Data1.Recordset.Delete
       Data1.Recordset.MoveFirst
    End If
    `
End Sub


You need to add code behind the Image control to allow users to update the CompanyLogo field. Users should be able to locate a file on the disk, and then save it to the field. The form then displays the saved image. You can give users access to loading files by adding the Visual Basic 5 CommonDialog control to the form. Select the CommonDialog control from the Tools window and place it at the bottom of the form. It does not really matter where it is placed--the CommonDialog control is invisible at runtime. Once the control is on the form, add the code in Listing 5.54 to the Image1_DblClick event.

Listing 5.54. Updating the company logo.

Private Sub Image1_DblClick()
    `
    ` set dialog properties
    CMDialog1.Filter = "Bitmap (*.bmp)|*.bmp|Metafiles (*.wmf)|*.wmf|"
    CMDialog1.DialogTitle = "Load Company Logo"
    `
    ` run dialog box
    CMDialog1.Action = 1
    `
    ` if they picked a file, load it up
    On Error GoTo PicErr ` in case user picks a bad file
    If Len(CMDialog1.filename) <> 0 Then
       Image1.Picture = LoadPicture(CMDialog1.filename)
    End If
    `
    ` all done, go to exit
    GoTo PicExit
    `
    ` handle bad picture error
PicErr:
    MsgBox "Unable to load selected file.", vbExclamation, "Picture Error"
    Resume Next
    `
    ` final exit of procedure
PicExit:
    `
End Sub


The code in Listing 5.54 sets file type and caption properties of the common dialog box, runs the dialog, and then, if a file has been selected, attempts to save it to the image control. You add a little error trapping here in case the user selects an invalid file type.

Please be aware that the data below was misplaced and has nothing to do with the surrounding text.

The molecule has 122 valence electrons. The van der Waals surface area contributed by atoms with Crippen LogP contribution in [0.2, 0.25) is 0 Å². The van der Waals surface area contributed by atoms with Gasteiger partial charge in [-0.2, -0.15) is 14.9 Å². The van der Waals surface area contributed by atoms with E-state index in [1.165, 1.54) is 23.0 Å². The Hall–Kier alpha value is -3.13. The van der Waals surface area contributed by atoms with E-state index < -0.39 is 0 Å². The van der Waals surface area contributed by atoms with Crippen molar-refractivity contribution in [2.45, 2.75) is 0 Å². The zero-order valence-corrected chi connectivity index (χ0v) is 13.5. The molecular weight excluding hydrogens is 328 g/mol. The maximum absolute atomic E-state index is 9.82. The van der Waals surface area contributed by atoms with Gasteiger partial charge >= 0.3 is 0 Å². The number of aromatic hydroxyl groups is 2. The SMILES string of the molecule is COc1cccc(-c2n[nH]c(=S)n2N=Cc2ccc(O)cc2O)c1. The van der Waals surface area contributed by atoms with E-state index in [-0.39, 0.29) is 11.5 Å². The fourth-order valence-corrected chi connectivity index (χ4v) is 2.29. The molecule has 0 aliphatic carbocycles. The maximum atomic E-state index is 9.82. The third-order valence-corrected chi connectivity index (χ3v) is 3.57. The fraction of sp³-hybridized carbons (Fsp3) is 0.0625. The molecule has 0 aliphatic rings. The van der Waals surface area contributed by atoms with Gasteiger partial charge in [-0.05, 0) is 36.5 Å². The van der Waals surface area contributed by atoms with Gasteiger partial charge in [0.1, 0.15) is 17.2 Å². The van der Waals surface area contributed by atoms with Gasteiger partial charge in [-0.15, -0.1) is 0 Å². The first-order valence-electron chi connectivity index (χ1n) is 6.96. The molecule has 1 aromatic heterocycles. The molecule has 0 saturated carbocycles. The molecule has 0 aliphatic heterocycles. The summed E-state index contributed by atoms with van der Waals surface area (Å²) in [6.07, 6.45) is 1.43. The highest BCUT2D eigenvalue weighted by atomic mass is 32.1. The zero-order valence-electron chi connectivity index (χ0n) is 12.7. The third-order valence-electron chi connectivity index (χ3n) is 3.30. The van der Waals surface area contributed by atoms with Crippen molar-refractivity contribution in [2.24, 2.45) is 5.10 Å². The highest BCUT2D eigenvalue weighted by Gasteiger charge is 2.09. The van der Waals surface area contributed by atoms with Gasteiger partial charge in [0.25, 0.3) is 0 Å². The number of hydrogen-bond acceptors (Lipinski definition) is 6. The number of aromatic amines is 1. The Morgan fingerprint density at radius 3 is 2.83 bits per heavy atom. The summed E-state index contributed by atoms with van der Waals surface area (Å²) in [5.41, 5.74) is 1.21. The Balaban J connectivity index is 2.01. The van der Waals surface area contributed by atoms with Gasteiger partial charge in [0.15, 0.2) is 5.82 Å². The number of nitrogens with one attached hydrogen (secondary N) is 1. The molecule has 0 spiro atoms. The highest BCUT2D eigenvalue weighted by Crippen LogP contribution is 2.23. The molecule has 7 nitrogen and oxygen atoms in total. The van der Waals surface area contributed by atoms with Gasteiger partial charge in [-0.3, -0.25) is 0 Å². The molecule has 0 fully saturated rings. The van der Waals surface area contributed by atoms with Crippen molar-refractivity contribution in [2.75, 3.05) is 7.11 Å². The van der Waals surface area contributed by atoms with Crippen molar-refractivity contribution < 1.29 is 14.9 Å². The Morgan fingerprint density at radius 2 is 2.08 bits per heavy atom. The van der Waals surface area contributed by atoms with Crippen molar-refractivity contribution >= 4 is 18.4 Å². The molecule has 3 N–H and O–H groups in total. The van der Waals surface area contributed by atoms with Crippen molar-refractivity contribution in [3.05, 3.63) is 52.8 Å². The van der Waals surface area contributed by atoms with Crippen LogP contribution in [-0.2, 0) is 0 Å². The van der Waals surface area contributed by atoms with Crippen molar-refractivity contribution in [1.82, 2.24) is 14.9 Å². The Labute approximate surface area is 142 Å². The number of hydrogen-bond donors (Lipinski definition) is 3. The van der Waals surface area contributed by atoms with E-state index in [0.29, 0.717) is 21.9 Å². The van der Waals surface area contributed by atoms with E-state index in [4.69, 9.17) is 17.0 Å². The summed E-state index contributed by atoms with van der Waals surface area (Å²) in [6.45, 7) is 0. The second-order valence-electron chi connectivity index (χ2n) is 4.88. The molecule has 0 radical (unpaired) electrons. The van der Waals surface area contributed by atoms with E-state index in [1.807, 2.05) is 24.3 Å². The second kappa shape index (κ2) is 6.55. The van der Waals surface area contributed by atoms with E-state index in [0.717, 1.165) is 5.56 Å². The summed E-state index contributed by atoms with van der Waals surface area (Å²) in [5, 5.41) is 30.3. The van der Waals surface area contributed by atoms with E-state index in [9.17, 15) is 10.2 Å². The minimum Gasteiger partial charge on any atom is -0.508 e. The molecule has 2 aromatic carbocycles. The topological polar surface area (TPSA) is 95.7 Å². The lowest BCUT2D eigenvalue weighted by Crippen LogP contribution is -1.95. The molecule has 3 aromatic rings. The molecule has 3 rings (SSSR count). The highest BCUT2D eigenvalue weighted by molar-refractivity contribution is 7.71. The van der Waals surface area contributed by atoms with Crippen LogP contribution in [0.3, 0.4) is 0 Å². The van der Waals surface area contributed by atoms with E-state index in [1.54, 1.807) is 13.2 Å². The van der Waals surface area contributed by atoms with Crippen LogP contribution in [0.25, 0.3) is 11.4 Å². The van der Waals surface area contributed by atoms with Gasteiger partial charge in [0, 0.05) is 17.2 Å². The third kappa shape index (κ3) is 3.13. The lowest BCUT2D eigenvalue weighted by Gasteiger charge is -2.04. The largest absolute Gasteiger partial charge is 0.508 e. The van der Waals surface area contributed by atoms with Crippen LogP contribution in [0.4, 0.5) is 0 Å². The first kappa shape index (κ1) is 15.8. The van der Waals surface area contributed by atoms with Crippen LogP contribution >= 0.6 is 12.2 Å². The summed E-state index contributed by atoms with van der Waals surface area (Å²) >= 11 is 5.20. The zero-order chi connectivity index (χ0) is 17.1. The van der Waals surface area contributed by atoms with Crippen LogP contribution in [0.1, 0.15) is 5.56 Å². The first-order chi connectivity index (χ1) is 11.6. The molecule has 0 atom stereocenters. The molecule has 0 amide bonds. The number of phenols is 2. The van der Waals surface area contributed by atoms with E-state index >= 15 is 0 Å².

Adding Input Validation

The last step in creating Visual Basic 5 data entry forms is adding the input validation routines. The following is a list of the input rules you should use when coding the validation routines:

  • The following fields are required for each form:
    • CompanyName
    • Addr1
    • City
    • State/Province
  • The following dependent field rules apply to the form:
    • If the Addr2 field has data, the Addr1 field must have data.
    • If the FirstName field has data, the LastName field must have data.
  • The StateProv field should allow only uppercase data entry.

First, set the UpperCase property of the vxtStateProv control to True. This forces all data input into this control to upper case. You can accomplish most of these validation checks using the Required property of the new VText control. However, you also need to call the conditionalValidate method for the three controls that require conditional input.

To start, set the Required property to True for the following controls:

  • CompanyName
  • Addr1
  • City
  • State/Province

Next, you need to add message code in the error event of the required fields. Listing 5.55 shows the code to place in the various events.

Listing 5.55. Coding the error messages for the required fields.

Private Sub vxtAddr1_RequiredError()
    `
    MsgBox "This is a required field", vbExclamation, vxtAddr1.DataField
    `
End Sub

Private Sub vxtCity_RequiredError()
    `
    MsgBox "This is a required field", vbExclamation, vxtCity.DataField
    `
End Sub

Private Sub vxtCompanyName_RequiredError()
    `
    MsgBox "This is a required field", vbExclamation, vxtCompanyName.DataField
    `
End Sub

Private Sub vxtStateProv_RequiredError()
    `
    MsgBox "This is a required field", vbExclamation, vxtStateProv.DataField
    `
End Sub


Now you need to add the code that checks for conditional input. The best place to put the conditional code is in a single ValidateForm method. This covers all the field- and form-level validation in one pass. Listing 5.56 shows the ValidateForm method for this form. Create a new Sub called ValidateForm and enter the code from listing 5.56.

Listing 5.56. Performing validation checks.

Private Sub ValidateForm()
    `
    ` check required fields
    vxtCompanyName.CheckRequired
    vxtAddr1.CheckRequired
    vxtCity.CheckRequired
    vxtStateProv.CheckRequired
    `
    ` check conditional fields
    vxtAddr2.ConditionalValidate vxtAddr2.DataField, vxtAddr1.DataField, vxtAddr1.Text